The Good Asian #1 – Pornsak Pichetshote, Writer; Alexandre Tefenkgi, Artist; Lee Loughridge, Colorist; Jeff Powell, Letterer/Designer
Ray – 9.5/10
Ray: Pornsak Pichetshote burst onto the scene with the acclaimed modern horror story Infidel, and Alexandre Tefenkgi made his Image debut with Sean McKeever’s highly underrated sci-fi coming of age story Outpost Zero. Now, these two rising stars are teaming up for a very different – but incredibly timely – new series. The Good Asian is an early 20th-century noir set against the backdrop of the Chinese Exclusion Act, but it’s disturbing from the opening pages in terms of just how little has changed. Protagonist Edison Hark finds himself in a dehumanizing immigration camp, trying to convince the powers that be that he’s an American citizen – in a twisted system where you’re guilty until proven innocent, and the main evidence is your skin.
Of course, Edison isn’t a struggling immigrant trying to get into the land of promise. He’s a man of many contradictions, as we find out through the issue. He’s one of the only Asian police officers in San Francisco, but he’s partnered with an openly racist and violent senior officer who frequently gives Edison little choice but to partner in his crimes. He’s the adopted son of one of the most powerful men in San Francisco – on the brink of death. He’s welcome in the halls of power, but he’s also a stranger in almost all of them, and this is a fascinating and subtle dynamic that plays out over the course of the issue. He’s one of the most immediately engaging protagonists I’ve read in a while.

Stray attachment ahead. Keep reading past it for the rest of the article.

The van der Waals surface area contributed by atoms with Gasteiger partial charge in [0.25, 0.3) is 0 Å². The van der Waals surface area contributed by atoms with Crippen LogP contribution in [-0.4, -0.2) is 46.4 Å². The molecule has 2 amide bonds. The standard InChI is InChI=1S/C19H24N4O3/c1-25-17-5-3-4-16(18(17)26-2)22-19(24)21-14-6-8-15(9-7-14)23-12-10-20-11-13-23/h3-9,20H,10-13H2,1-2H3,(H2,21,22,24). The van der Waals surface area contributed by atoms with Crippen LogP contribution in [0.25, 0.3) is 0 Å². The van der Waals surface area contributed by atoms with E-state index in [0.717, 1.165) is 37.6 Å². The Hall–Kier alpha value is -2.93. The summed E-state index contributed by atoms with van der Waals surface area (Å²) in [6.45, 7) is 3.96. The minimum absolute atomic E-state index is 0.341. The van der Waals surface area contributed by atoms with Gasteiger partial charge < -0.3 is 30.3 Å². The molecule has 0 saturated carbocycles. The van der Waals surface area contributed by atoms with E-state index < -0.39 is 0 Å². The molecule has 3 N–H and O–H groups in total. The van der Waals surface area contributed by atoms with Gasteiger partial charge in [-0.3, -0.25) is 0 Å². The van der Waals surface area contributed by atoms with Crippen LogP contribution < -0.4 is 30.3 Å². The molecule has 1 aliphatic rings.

Tefengki’s minimalist art feels distinctly like an old-school noir movie, and sets the tone perfectly. The setup for the plot involves that oldest of noir tropes – a missing woman, in this case a companion of Edison’s father figure. There are a good number of subplots lurking in the background, including the possible return of a brutal Chinatown gang, a disturbing murder, and Edison’s own lingering trauma and bad experiences with one member of his adopted family. This book keeps its mysteries – and some of its characters – close to the chest. It’s also one of the frankest portrayals of a too-forgotten era of racist violence in the US, complete with some brutal segments of racial violence and a good number of slurs. It’s an intense read, but one that earns every bit of that intensity in excellent storytelling. It’s another must-read from Image.
GeekDad received this comic for review purposes.